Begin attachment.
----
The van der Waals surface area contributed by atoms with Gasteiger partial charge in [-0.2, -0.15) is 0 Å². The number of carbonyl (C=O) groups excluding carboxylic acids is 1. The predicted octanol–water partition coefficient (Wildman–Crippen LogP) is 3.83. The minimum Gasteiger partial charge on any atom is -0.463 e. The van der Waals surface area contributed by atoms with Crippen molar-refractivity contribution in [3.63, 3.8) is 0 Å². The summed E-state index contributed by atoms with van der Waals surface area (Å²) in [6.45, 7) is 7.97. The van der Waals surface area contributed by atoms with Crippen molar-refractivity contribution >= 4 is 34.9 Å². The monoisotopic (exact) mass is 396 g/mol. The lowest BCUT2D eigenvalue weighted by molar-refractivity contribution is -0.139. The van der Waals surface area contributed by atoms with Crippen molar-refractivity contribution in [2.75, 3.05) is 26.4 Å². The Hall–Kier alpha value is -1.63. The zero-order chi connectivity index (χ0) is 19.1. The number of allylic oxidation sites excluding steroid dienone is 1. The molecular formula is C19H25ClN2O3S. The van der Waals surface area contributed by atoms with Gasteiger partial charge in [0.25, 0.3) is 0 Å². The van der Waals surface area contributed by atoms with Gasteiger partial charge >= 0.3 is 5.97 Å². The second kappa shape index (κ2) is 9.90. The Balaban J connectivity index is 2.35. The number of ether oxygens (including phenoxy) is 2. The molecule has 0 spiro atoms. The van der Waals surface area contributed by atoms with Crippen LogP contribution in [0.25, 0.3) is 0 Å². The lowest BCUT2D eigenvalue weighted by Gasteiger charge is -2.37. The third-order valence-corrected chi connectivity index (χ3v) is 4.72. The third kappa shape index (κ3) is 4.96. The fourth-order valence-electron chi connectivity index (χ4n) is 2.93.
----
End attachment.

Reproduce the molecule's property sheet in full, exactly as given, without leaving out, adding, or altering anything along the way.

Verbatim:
The van der Waals surface area contributed by atoms with Gasteiger partial charge in [-0.2, -0.15) is 0 Å². The number of carbonyl (C=O) groups excluding carboxylic acids is 1. The predicted octanol–water partition coefficient (Wildman–Crippen LogP) is 3.83. The minimum Gasteiger partial charge on any atom is -0.463 e. The van der Waals surface area contributed by atoms with Crippen molar-refractivity contribution in [3.63, 3.8) is 0 Å². The summed E-state index contributed by atoms with van der Waals surface area (Å²) in [6.45, 7) is 7.97. The van der Waals surface area contributed by atoms with Crippen molar-refractivity contribution >= 4 is 34.9 Å². The monoisotopic (exact) mass is 396 g/mol. The lowest BCUT2D eigenvalue weighted by molar-refractivity contribution is -0.139. The van der Waals surface area contributed by atoms with Crippen molar-refractivity contribution in [2.75, 3.05) is 26.4 Å². The Hall–Kier alpha value is -1.63. The zero-order chi connectivity index (χ0) is 19.1. The number of allylic oxidation sites excluding steroid dienone is 1. The molecular formula is C19H25ClN2O3S. The van der Waals surface area contributed by atoms with Gasteiger partial charge in [0.25, 0.3) is 0 Å². The van der Waals surface area contributed by atoms with Gasteiger partial charge >= 0.3 is 5.97 Å². The second kappa shape index (κ2) is 9.90. The Balaban J connectivity index is 2.35. The number of ether oxygens (including phenoxy) is 2. The molecule has 0 spiro atoms. The van der Waals surface area contributed by atoms with Crippen LogP contribution in [0.25, 0.3) is 0 Å². The lowest BCUT2D eigenvalue weighted by Gasteiger charge is -2.37. The third-order valence-corrected chi connectivity index (χ3v) is 4.72. The third kappa shape index (κ3) is 4.96. The fourth-order valence-electron chi connectivity index (χ4n) is 2.93.